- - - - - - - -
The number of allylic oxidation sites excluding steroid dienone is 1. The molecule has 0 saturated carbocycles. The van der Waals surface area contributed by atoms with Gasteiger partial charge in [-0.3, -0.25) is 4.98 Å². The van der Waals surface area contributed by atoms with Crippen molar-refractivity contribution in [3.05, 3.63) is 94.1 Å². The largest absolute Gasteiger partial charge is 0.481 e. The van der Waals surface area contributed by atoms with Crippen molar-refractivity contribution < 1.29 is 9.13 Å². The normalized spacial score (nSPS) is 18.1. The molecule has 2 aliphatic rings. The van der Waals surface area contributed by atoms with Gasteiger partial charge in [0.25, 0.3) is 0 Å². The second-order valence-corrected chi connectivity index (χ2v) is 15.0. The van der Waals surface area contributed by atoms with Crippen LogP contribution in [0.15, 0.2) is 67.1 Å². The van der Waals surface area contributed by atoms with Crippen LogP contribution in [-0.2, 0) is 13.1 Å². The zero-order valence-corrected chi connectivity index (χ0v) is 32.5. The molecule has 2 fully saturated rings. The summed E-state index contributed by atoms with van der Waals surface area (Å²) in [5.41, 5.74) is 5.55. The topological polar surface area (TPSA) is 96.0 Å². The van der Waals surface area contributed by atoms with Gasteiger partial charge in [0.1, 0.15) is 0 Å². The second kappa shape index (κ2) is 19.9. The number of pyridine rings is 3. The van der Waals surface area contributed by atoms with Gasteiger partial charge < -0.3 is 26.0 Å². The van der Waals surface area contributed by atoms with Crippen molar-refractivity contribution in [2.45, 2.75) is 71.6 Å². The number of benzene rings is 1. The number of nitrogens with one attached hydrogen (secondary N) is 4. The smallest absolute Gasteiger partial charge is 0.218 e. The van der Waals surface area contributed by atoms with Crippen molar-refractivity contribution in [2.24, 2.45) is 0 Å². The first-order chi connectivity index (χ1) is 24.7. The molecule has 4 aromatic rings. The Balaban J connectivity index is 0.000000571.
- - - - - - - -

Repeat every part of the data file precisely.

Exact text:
The number of allylic oxidation sites excluding steroid dienone is 1. The molecule has 0 saturated carbocycles. The van der Waals surface area contributed by atoms with Gasteiger partial charge in [-0.3, -0.25) is 4.98 Å². The van der Waals surface area contributed by atoms with Crippen molar-refractivity contribution in [3.05, 3.63) is 94.1 Å². The largest absolute Gasteiger partial charge is 0.481 e. The van der Waals surface area contributed by atoms with Crippen molar-refractivity contribution < 1.29 is 9.13 Å². The normalized spacial score (nSPS) is 18.1. The molecule has 2 aliphatic rings. The van der Waals surface area contributed by atoms with Gasteiger partial charge in [0.25, 0.3) is 0 Å². The second-order valence-corrected chi connectivity index (χ2v) is 15.0. The van der Waals surface area contributed by atoms with Crippen LogP contribution in [0.15, 0.2) is 67.1 Å². The van der Waals surface area contributed by atoms with Crippen LogP contribution in [-0.2, 0) is 13.1 Å². The zero-order valence-corrected chi connectivity index (χ0v) is 32.5. The molecule has 2 fully saturated rings. The summed E-state index contributed by atoms with van der Waals surface area (Å²) in [5.41, 5.74) is 5.55. The topological polar surface area (TPSA) is 96.0 Å². The van der Waals surface area contributed by atoms with Gasteiger partial charge in [0.1, 0.15) is 0 Å². The second kappa shape index (κ2) is 19.9. The number of pyridine rings is 3. The van der Waals surface area contributed by atoms with Gasteiger partial charge < -0.3 is 26.0 Å². The van der Waals surface area contributed by atoms with Crippen molar-refractivity contribution in [2.45, 2.75) is 71.6 Å². The number of benzene rings is 1. The number of nitrogens with one attached hydrogen (secondary N) is 4. The smallest absolute Gasteiger partial charge is 0.218 e. The van der Waals surface area contributed by atoms with Crippen molar-refractivity contribution in [2.24, 2.45) is 0 Å². The first-order chi connectivity index (χ1) is 24.7. The molecule has 4 aromatic rings. The Balaban J connectivity index is 0.000000571.